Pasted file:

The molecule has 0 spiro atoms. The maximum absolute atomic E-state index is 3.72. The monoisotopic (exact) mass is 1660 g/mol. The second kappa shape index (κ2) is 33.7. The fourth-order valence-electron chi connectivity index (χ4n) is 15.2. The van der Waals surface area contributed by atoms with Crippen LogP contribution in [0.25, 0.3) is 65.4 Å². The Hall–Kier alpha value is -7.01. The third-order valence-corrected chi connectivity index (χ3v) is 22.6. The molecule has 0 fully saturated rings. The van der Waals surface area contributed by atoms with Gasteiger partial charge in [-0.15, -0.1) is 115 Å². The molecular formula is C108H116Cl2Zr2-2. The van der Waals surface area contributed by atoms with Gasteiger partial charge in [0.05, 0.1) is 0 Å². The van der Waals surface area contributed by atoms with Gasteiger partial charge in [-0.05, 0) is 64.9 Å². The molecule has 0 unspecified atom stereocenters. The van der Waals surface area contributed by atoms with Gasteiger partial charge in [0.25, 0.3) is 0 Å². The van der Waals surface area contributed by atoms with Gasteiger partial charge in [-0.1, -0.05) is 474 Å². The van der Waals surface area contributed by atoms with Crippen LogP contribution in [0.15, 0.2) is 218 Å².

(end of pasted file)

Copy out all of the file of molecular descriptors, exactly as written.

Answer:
The molecule has 0 spiro atoms. The maximum absolute atomic E-state index is 3.72. The monoisotopic (exact) mass is 1660 g/mol. The second kappa shape index (κ2) is 33.7. The fourth-order valence-electron chi connectivity index (χ4n) is 15.2. The van der Waals surface area contributed by atoms with Crippen LogP contribution in [0.25, 0.3) is 65.4 Å². The Hall–Kier alpha value is -7.01. The third-order valence-corrected chi connectivity index (χ3v) is 22.6. The molecule has 0 fully saturated rings. The van der Waals surface area contributed by atoms with Gasteiger partial charge in [-0.15, -0.1) is 115 Å². The molecular formula is C108H116Cl2Zr2-2. The van der Waals surface area contributed by atoms with Gasteiger partial charge in [0.05, 0.1) is 0 Å². The van der Waals surface area contributed by atoms with Gasteiger partial charge in [-0.05, 0) is 64.9 Å². The molecule has 0 unspecified atom stereocenters. The van der Waals surface area contributed by atoms with Gasteiger partial charge in [0.25, 0.3) is 0 Å². The van der Waals surface area contributed by atoms with Gasteiger partial charge in [-0.1, -0.05) is 474 Å². The van der Waals surface area contributed by atoms with Crippen LogP contribution in [0.15, 0.2) is 218 Å².